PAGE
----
+2 votes

In the following script, should ACCEL (acceleration) and FRIC (friction)be multiplied by delta?

extends KinematicBody2D

# Members
##movement
const SPEED = 200
const ACCEL = 30
const FRIC = 15
var velocity : Vector2
var direction : Vector2
#----- members


func get_input_dir() -> void:
    direction.x = float(Input.is_action_pressed("move_right")) - float(Input.is_action_pressed("move_left"))
    direction.y = float(Input.is_action_pressed("move_down")) - float(Input.is_action_pressed("move_up"))
    direction = direction.normalized()

func _physics_process(delta) -> void:
    get_input_dir()
    _move()

func _move() -> void:
    if direction == Vector2.ZERO:
        velocity = velocity.move_toward(Vector2.ZERO, FRIC)
    else:
        velocity = velocity.move_toward(direction * SPEED, ACCEL)
    velocity = move_and_slide(velocity)
in Engine by (127 points)
edited by

1 Answer

0 votes

I don't understand why you're using move_toward() in the velocity variable. Usually, the directions are added or subtracted from velocity (or some Vector2 that involves movement) and that is used in the move_and_slide() function. Btw, delta should not be factored into the calculation for move_and_side(), as noted in the documentation on the function (at least in KinematicBody2D):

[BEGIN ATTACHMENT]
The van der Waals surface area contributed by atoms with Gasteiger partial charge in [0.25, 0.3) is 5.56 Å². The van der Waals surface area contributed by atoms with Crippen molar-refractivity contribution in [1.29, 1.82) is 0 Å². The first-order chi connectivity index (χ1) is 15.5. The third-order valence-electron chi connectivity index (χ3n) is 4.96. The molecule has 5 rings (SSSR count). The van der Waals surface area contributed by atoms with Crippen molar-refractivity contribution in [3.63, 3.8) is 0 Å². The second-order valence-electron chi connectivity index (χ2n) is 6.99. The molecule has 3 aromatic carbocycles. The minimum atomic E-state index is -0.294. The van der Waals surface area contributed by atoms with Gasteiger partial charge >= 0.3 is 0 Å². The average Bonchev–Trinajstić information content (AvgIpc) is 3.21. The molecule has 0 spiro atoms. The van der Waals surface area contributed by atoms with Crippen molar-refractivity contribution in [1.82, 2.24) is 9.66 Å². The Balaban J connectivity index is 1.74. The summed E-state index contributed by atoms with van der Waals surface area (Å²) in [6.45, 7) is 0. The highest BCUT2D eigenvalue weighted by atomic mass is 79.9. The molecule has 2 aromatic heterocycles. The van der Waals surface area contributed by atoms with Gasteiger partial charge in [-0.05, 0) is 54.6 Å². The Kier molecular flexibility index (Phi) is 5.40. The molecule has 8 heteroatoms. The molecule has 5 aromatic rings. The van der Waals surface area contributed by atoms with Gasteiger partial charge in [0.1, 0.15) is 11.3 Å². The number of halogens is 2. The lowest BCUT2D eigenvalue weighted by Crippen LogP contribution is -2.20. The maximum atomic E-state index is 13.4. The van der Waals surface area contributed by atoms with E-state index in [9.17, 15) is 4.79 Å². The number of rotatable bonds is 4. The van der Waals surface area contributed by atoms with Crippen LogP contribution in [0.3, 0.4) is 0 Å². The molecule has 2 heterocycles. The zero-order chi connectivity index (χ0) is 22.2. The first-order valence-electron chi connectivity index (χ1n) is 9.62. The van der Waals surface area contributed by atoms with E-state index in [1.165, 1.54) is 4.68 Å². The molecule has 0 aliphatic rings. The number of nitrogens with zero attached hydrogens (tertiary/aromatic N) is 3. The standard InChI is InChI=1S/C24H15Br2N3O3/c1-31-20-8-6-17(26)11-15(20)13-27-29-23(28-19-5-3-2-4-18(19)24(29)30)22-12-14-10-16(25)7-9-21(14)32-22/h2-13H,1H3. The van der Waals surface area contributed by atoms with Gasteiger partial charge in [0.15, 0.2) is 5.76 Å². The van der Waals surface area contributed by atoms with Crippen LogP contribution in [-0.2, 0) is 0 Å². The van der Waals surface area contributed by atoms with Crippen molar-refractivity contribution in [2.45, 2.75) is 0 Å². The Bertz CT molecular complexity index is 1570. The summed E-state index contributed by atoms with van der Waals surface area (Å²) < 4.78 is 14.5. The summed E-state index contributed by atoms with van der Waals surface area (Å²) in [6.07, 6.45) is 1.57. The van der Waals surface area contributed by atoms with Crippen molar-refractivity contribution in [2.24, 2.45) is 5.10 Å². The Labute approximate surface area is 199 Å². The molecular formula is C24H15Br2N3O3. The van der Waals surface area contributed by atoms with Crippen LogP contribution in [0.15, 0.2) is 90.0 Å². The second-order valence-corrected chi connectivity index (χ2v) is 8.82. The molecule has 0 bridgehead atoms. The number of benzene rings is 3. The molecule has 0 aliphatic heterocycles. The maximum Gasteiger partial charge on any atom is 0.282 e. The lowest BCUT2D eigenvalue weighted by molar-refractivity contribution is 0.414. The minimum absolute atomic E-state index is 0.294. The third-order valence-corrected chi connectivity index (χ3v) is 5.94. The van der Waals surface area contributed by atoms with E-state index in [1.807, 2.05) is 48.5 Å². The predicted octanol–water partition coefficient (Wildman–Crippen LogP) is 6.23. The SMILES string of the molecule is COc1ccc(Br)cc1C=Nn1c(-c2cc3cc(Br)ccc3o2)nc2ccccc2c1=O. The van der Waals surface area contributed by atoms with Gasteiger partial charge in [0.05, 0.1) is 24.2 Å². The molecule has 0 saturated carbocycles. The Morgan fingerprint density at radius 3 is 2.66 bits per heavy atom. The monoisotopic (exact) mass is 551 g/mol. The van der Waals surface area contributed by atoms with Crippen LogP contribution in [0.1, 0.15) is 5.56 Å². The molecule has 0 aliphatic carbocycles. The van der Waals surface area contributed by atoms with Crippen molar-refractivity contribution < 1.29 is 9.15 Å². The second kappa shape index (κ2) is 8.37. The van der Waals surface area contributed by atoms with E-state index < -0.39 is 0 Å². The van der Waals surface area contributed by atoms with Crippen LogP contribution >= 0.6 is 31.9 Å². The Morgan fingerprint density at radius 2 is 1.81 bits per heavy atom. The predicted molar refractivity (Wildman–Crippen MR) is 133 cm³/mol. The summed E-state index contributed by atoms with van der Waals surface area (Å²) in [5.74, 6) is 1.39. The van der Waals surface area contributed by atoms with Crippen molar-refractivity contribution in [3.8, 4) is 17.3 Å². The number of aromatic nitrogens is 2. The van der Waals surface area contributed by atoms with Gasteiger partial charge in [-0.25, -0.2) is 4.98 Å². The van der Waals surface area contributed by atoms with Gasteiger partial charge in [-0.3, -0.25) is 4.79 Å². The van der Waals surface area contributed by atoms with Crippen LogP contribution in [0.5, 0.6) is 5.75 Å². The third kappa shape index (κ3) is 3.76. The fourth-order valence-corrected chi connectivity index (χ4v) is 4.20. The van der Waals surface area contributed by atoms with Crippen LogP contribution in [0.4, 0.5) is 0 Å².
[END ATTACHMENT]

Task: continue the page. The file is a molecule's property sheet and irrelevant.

move_and_slide() automatically calculates frame-based movement using delta. Do not multiply your velocity vector by delta before passing it to move_and_slide().

by (2,014 points)

Thanks, I was following a tutorial that mentioned using the move_toward() method to accelerate and decelerate. I did some testing by forcing my game down to 10 fps and the acceleration and deceleration were significantly different, so I guess that answers my question.

I ended up changing the function I used, because that one, when applying delta to friction and acceleration, made me have huge acceleration and friction numbers.

These are the key parts of my final code:

const speed : int = 500
const acceleration : float = 3.0
const friction : float = 7.5

## With in the _physics_process function

#For moving
velocity = lerp(velocity, direction * speed, acceleration * delta)

# For stopping
velocity = lerp(velocity, Vector2.ZERO, friction * delta)

# And then...
velocity = move_and_slide(velocity)

Testing out my game in different frame rates showed significant changes in acceleration and friction if delta was not applied. So you do have to apply delta to acceleration and friction if your setup is like mine.

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